Kilroy was, The Philadelphia Inquirer later noted, a “little whirlwind.”
5) The Baltimore Orioles, of the major league American Association, scooped Kilroy up in 1886.
Kilroy was quickly dubbed the “phenomenal kid,” or simply “the kid,” known for his strikeouts and an exceptional ability to pick off base runners. He was 20.
The 1886 Orioles, like their 2021 namesakes, were not very good. (I’m being kind.) The 1886 Orioles would finish their season 48-83, dead last in the American Association and 41 games back of pennant-winning St. Louis. Kilroy, who went 29-34, was the only bright spot on a hopelessly lousy team.
6) Kilroy’s big league career began on April 17, 1886, Opening Day, at Oriole Park.
Baltimore Orioles Opening Day Program, 1886
Kilroy gave up two singles and one run (unearned) in a 4-1 win over the Brooklyn Grays (today’s Dodgers).
The next week, on April 26, in his hometown of Philadelphia, he one-hit the Athletics. As The Philadelphia Inquirer reported: “It was a most good humored assemblage, and as Kilroy mowed down one after another of the local batters on strikes, he was lustily applauded.”
7) Kilroy threw a no-hitter, the only one of his career, on Wednesday, October 6, 1886 in a game against the Alleghenys in Pittsburgh.
On Tuesday, October 5, Kilroy pitches the second game of a double-header against Pittsburgh. The game is called in a 3-3 tie in the sixth, due to darkness.
He tosses his no-hitter the next day.
A grounder, fumbled by Orioles third baseman Jumbo Davis in the 6th, was ruled an error by the “official” scorer in Pittsburgh. Some newspaper accounts deemed it a hit, but, remember, 1886 had no MLB-TV, no slo-mo, no replays, and, anyway, I’m nearly done with this story and I’m not rewriting it now.
Kilroy strikes out 11, including striking out the side “in rapid succession” in the 9th, the Pittsburgh Daily Post reported.
(Kilroy’s next start? In Cincinnati on October 8, Kilroy gives up 10 runs in four innings and winds up playing centerfield for the remainder of the game in a 14-8 loss.)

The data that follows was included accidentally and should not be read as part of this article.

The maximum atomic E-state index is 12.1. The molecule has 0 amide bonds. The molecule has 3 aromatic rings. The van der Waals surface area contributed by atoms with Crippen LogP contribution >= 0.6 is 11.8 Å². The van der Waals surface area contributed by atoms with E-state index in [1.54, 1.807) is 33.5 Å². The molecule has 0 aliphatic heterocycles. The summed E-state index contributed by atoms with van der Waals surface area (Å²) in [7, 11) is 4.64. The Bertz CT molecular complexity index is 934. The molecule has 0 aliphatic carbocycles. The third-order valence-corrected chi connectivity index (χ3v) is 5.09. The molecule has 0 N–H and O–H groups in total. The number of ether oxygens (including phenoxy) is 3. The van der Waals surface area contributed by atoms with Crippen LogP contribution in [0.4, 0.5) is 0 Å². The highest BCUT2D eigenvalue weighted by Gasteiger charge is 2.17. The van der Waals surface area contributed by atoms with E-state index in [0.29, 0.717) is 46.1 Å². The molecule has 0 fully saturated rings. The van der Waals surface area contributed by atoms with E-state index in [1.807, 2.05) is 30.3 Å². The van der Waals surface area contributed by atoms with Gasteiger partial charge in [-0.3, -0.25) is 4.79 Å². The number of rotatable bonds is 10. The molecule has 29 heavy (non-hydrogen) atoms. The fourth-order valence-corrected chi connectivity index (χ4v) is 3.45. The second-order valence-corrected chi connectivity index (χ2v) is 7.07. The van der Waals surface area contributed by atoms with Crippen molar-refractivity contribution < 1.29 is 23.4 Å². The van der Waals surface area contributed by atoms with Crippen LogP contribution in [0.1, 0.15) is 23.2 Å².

8) In 1886, Kilroy struck out 513 batters – a single-season major league record that still stands. (Well, it still stands if you include 19th-century statistics along with the modern era, which some people do, but most people don’t. You do you.)
Modern Day Comparison: Kilroy’s 513 Ks in 1886 are 130 more than Nolan Ryan’s 383 in 1973.
(Bonus Fun Fact: Kilroy’s 61 wild pitches in 1886 also led the league.)
9) Phenom or not, Kilroy’s catchers disliked catching him. His primary catcher in 1886, Chris Fulmer, demanded more money from the Orioles the following spring, arguing that his increase in passed balls was due to the difficulties of catching Kilroy’s peculiar curves and that he required days off for recuperation following games. (These were the days when catchers’ masks were rudimentary and gloves were generally fingerless and unpadded. Catchers would protect themselves by positioning themselves well back of the batter.)
Fulmer didn’t get the raise, but was promised that the Orioles would sign additional catchers, allowing more time for recuperating after a Kilroy start.
Kilroy also regularly aggravated umpires and was often called for balks when he would step out of the pitcher’s box when throwing.
10) Kilroy’s 1887 was good, too. To curb strikeouts, the league rules were changed to require four strikes for a K. Kilroy’s strikeouts declined (to 217), but he led the league in wins (46) and innings pitched (589.1). While his stats declined over the years as he suffered through injuries, he stayed with the Orioles through 1889, and played for a handful of other teams through 1898.
1889 Orioles. (I think that’s Kilroy … front row, second from the left.)
1890 Boston Reds (That looks like Kilroy … back row, second from left.)
11) Back to all those siblings.
In January 1889, Matt Kilroy and his brothers formed an indoor baseball team in Philadelphia for a game against a team of local professional players. The Kilroys— in batting order: Mike, Will, Burt, John, Matt, Pete, Charles, and Henry – were joined by a player named Johnson, from the professionals’ team, when brother Frank failed to show for the game. “One of us had to stay home and mind the babies,” Matt explained.
Brother Mike – who spent the 1888 season with Matt on the Orioles – pitched, while Matt played shortstop.
More than 500 fans turned out to watch the game at the State Fair grounds. The Kilroys lost to the pros, 11-0, striking out 21 times. Their sole hit – a single by Will.
One of the best box scores ever.